Providence and UMC had utilization of their obstetrics beds of about 30 percent. MedStar Washington Hospital Center and George Washington are over 75 percent, according to a D.C. Department of Health report of its health systems.
The report concluded there are no service gaps in hospital services in the District, but it added that “hospital beds are maldistributed, which presents barriers to access for certain segments of DC’s population.”
Officials at George Washington University Hospital did not respond to an interview request and specific questions sent by email asking about its obstetrics services.
Gregory Argyros, chief medical officer for MedStar Washington Hospital Center, convened a meeting last month with local hospitals and community groups to discuss what they could do to mitigate harm during this period of transition. Washington Hospital Center, for one, is looking to add capacity in its delivery ward.
“October is going to be a crazy month, but we want to make sure this patient population has a safety net to care for them,” he said. “We’re looking to play our part to ensure moms and the babies are safe.”
But there’s also worry about where the women will get their prenatal care. Several community clinics around the city provide prenatal services, but coordinating between a clinic and a delivery hospital that may be part of another network is yet another hurdle.
“The biggest risk factor for infant and maternal mortality is a lack of prenatal and obstetric care,” said Melissa Fries, chair of Women’s and Infants’ Services at Washington Hospital Center.
Aza Nedhari, founder of Mamatoto Village, another D.C. nonprofit group that works with low-income women during and after their pregnancies, said her organization often sees women well into their second and even third trimester who have not had prenatal care. She said she also has met mothers in postpartum who didn’t see a doctor until they delivered.
Nedhari said she worries these vulnerable women “will fall through the cracks.”
“What I feel is going to end up happening is when you increase capacity you diminish quality,” Nedhari said. “It’s not like there is a plethora of OBs anyway, or midwives. It’s a mess, it’s a monumental mess. How did they allow this to happen or let this happen?”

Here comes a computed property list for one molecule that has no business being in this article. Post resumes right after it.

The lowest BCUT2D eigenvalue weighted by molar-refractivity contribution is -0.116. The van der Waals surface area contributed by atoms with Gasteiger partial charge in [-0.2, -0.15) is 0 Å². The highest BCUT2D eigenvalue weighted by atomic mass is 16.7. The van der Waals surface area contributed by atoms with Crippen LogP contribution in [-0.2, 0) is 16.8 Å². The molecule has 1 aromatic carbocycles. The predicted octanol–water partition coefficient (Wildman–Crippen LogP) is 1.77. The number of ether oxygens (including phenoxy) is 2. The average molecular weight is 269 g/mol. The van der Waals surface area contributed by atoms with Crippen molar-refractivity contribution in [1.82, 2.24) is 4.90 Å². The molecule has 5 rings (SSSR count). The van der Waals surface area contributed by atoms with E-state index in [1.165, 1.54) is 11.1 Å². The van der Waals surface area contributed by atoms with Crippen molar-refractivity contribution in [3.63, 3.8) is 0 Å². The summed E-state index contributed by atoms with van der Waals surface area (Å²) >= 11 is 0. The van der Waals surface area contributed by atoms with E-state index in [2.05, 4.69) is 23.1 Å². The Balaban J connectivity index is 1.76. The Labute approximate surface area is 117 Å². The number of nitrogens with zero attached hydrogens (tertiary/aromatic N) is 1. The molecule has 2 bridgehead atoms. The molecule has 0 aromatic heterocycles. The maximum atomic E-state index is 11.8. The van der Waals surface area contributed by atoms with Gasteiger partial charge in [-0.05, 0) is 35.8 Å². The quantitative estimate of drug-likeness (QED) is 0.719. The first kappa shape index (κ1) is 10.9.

As Washington Hospital Center works to determine how many new patients it can take on because of the closures of Providence and UMC, it is also contending with current patients who are confused about what services are available to them now that their Medicaid plan has been changed.
Earlier this year, the city had announced it would not be renewing MedStar Health’s managed care organization, called MedStar Family Choice. The health system is appealing the city’s decision. Meanwhile, members of that coverage group were transferred by the District to a new managed-care organization, Amerigroup.
But that is not the Medicaid carrier that the hospital now uses exclusively.
Wayne Turnage, director of the D.C. Health Care Finance Department, said members were informed in a letter in September of the change to Amerigroup and the option to switch to the other Medicaid plan — called AmeriHealth — if they wanted to continue going to a MedStar facility, including Washington Hospital Center. So far, he said, it has been a smooth transition, with slightly more than 1,000 making the switch.
Arja Nelson, who is pregnant and due in December, gets most of her prenatal care through midwives at Community of Hope, but she receives her sonograms and other testing at MedStar Washington Hospital Center. She said she never received a notice and learned of the change from a midwife at Community of Hope.
A mother of three, she spent close to an hour on the phone recently trying to switch to AmeriHealth to try to stay with Washington Hospital Center.
What Nelson didn’t know is that the hospital is not dropping patients who have an existing treatment plan, including pregnant women. A woman who was pregnant as of Sept. 30 under the old Medicaid carrier may continue to get obstetrics services and deliver at MedStar Washington Hospital Center — but she would not be able to get new services there unless she switched to AmeriHealth.
Nelson has worked as a doula — a person who serves as a companion to women giving birth — and is well-versed in the health-care needs of pregnant women. She lost an 11-month-old child who was born with one lung and is diligent about her checkups, she said.
If she is in the dark about her options, she said, imagine what those less educated about the health-care system must be going through.
Nedhari said she believes the consequence of the recent changes in the city will be grave.
“When we look back one year from now,” she said, “the rates of mothers dying are going to reflect this situation.”
This article first appeared in The Washington Post.